Aside from exploratory data visualization which takes place in the early stages, data visualization usually comprises the final step in the data analysis process. To recap, the data analysis process can be set out as follows:

The five steps in the data analysis process: Defining the question, gathering your data, cleaning the data, carrying out analysis, and visualizing and sharing your findings

  1. Define the question: What problem are you trying to solve?
  2. Collect the data: Determine what kind of data you need and where you’ll find it.
  3. Clean the data: Remove errors, duplicates, outliers, and unwanted data points—anything that might skew how your data is interpreted. You can learn more about data cleaning (and how to do it) in this guide.
  4. Analyze the data: Determine the type of data analysis you need to carry out in order to find the insights you’re looking for.
  5. Visualize the data and share your findings: Translate your key insights into visual format (e.g. graphs, charts, or heatmaps) and present them to the relevant audience(s). 

Essentially, you visualize your data any time you want to summarize and highlight key findings and share them with others. With that in mind, let’s consider what kinds of insights you can convey with data visualizations.

What is data visualization used for?

Within the broader goal of conveying key insights, different visualizations can be used to tell different stories. Data visualizations can be used to:

  • Convey changes over time: For example, a line graph could be used to present how the value of Bitcoin changed over a certain time period.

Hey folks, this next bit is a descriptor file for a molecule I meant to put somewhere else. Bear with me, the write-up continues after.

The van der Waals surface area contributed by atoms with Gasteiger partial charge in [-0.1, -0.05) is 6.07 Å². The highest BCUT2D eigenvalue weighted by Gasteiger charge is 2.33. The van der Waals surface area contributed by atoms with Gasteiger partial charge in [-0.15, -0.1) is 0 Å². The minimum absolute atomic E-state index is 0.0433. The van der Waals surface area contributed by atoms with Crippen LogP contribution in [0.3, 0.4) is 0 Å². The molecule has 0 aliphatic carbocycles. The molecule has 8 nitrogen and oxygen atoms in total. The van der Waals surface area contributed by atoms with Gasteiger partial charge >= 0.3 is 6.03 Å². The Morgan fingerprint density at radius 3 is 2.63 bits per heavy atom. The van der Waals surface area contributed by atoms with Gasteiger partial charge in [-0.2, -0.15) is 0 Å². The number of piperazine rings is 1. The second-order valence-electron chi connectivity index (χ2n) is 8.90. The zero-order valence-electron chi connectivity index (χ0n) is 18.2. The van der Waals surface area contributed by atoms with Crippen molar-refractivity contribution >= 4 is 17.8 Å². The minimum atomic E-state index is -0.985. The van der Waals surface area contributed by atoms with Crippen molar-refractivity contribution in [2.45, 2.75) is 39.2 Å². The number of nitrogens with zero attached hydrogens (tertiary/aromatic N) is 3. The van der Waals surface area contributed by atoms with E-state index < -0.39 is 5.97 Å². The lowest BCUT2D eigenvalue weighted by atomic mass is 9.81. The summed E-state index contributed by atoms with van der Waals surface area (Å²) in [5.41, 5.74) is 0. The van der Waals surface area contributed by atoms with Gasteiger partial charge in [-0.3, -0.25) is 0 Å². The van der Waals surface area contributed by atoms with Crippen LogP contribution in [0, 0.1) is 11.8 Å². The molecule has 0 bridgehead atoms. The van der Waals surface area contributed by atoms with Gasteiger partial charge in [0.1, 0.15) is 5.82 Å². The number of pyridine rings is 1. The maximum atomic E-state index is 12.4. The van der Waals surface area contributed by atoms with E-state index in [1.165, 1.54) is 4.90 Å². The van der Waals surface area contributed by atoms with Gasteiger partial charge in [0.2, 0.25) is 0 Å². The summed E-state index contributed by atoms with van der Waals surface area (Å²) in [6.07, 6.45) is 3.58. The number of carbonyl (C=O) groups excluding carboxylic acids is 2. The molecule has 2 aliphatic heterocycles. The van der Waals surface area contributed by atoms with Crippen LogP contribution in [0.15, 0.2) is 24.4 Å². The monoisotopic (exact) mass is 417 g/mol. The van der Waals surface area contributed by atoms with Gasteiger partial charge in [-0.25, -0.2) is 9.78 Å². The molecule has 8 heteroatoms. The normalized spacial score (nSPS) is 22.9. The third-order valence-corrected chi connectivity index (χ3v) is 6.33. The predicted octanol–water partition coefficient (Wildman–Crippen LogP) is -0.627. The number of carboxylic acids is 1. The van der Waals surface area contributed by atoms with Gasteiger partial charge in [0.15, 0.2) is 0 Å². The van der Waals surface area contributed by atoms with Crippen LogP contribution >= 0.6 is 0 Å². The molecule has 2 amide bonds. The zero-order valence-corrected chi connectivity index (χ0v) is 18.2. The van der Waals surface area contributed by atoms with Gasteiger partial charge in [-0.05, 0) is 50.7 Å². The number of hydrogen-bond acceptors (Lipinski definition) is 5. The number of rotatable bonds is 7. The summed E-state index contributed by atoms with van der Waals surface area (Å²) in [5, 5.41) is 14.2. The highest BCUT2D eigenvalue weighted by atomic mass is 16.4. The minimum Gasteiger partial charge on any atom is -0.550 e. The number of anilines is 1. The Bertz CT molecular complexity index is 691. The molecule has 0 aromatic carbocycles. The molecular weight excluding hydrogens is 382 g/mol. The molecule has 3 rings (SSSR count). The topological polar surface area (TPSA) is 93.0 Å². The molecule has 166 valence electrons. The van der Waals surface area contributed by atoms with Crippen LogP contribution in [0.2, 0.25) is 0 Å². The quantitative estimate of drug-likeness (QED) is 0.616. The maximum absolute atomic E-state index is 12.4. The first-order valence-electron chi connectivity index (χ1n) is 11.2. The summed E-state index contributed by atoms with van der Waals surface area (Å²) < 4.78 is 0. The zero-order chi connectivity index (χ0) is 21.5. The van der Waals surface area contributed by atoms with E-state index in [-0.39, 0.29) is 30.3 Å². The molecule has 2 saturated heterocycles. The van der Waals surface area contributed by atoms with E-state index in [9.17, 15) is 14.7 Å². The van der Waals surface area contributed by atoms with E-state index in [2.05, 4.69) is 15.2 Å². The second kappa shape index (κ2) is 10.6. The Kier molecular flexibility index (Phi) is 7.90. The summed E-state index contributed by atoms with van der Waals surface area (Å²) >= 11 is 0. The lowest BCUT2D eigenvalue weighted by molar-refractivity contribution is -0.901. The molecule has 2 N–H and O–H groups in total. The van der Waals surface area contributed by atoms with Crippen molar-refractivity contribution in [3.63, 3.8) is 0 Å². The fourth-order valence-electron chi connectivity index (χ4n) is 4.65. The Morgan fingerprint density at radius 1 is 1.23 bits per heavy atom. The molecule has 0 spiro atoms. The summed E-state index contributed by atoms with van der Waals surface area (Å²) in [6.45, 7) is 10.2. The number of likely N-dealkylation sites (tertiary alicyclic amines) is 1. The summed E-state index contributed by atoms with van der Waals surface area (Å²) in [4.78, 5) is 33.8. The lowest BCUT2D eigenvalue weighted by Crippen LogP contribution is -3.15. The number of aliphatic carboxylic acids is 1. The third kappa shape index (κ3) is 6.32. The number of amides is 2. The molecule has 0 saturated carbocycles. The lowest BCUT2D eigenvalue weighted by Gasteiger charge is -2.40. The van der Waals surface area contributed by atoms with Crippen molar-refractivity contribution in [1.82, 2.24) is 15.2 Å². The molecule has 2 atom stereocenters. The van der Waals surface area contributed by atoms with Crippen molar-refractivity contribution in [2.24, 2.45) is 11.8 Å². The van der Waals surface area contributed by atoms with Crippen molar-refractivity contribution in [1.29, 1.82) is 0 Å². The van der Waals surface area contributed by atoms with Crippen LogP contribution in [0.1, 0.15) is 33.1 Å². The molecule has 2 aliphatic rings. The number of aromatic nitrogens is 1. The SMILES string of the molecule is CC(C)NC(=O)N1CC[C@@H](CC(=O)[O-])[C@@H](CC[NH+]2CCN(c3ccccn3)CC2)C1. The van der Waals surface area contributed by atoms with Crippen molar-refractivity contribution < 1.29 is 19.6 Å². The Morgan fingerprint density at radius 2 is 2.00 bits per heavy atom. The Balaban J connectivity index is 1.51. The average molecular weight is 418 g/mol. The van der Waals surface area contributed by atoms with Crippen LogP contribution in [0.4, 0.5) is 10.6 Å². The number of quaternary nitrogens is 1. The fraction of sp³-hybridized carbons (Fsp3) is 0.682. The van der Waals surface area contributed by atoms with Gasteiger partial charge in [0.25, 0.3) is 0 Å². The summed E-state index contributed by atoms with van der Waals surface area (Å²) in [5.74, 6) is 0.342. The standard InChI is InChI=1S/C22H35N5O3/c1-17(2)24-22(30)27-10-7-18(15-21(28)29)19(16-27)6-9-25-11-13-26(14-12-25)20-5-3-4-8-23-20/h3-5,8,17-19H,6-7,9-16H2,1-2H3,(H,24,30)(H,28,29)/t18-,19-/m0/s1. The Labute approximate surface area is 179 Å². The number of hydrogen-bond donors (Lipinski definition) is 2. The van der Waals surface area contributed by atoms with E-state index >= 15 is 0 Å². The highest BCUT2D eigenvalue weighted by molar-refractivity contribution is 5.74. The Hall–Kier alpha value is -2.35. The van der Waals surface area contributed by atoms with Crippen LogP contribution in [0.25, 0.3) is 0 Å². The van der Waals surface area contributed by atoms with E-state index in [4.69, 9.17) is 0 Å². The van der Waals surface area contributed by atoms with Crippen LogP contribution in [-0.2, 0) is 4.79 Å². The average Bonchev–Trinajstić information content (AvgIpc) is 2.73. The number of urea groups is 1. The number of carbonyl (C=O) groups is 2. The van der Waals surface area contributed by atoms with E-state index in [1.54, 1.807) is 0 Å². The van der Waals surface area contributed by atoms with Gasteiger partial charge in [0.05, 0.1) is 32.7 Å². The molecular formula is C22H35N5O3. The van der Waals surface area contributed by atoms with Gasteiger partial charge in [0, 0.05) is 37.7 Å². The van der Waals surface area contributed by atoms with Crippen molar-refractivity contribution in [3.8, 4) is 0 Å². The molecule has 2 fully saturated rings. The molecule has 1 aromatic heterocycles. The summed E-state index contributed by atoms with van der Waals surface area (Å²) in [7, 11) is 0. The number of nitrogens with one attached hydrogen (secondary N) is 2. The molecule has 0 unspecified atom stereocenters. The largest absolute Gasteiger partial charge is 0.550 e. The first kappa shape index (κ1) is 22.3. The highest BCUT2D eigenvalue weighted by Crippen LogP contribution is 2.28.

• Determine the frequency of events: You could use a histogram to visualize the frequency distribution of a single event over a certain time period (e.g. number of internet users per year from 2007 to 2021).
  • Highlight interesting relationships or correlations between variables: If you wanted to highlight the relationship between two variables (e.g. marketing spend and revenue, or hours of weekly exercise vs. cardiovascular fitness), you could use a scatter plot to see, at a glance, if one increases as the other decreases (or vice versa).
  • Examine a network: If you want to understand what’s going on within a certain network (for example, your entire customer base), network visualizations can help you to identify (and depict) meaningful connections and clusters within your network of interest.
  • Analyze value and risk: If you want to weigh up value versus risk in order to figure out which opportunities or strategies are worth pursuing, data visualizations—such as a color-coded system—could help you to categorize and identify, at a glance, which items are feasible. 

So far, we’ve taken a rather broad, high-level look at data visualization. Now let’s drill down to some specific types of data visualization and when to use them.

An example of data visualization, as seen in the Fitbit app.

4. How to visualize your data: Different types of data visualization (and when to use them)

There are many different options when it comes to visualizing your data. The visualization you choose depends on the type of data you’re working with and what you want to convey or highlight. It’s also important to consider the complexity of your data and how many different variables are involved. Not all types of data visualization lend themselves to elaborate or complex depictions, so it’s important to choose a suitable technique.